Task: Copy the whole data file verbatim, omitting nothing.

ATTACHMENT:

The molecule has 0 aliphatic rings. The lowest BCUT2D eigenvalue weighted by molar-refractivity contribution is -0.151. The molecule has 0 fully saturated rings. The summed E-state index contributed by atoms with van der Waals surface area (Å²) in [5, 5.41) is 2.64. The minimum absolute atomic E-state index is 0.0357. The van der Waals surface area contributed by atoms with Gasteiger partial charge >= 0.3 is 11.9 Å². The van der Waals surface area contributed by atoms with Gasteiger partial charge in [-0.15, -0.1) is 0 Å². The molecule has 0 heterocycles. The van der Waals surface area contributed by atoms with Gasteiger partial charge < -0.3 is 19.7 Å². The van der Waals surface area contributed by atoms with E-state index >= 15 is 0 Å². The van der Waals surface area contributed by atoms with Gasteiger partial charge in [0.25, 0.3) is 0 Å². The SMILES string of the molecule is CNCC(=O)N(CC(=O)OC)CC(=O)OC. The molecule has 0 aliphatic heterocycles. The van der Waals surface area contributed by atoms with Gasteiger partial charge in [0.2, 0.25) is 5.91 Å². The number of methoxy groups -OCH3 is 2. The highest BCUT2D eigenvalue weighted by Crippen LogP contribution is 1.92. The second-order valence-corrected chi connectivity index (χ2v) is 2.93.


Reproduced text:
The molecule has 0 aliphatic rings. The lowest BCUT2D eigenvalue weighted by molar-refractivity contribution is -0.151. The molecule has 0 fully saturated rings. The summed E-state index contributed by atoms with van der Waals surface area (Å²) in [5, 5.41) is 2.64. The minimum absolute atomic E-state index is 0.0357. The van der Waals surface area contributed by atoms with Gasteiger partial charge >= 0.3 is 11.9 Å². The van der Waals surface area contributed by atoms with Gasteiger partial charge in [-0.15, -0.1) is 0 Å². The molecule has 0 heterocycles. The van der Waals surface area contributed by atoms with Gasteiger partial charge < -0.3 is 19.7 Å². The van der Waals surface area contributed by atoms with E-state index >= 15 is 0 Å². The van der Waals surface area contributed by atoms with Gasteiger partial charge in [0.25, 0.3) is 0 Å². The SMILES string of the molecule is CNCC(=O)N(CC(=O)OC)CC(=O)OC. The molecule has 0 aliphatic heterocycles. The van der Waals surface area contributed by atoms with Gasteiger partial charge in [0.2, 0.25) is 5.91 Å². The number of methoxy groups -OCH3 is 2. The highest BCUT2D eigenvalue weighted by Crippen LogP contribution is 1.92. The second-order valence-corrected chi connectivity index (χ2v) is 2.93.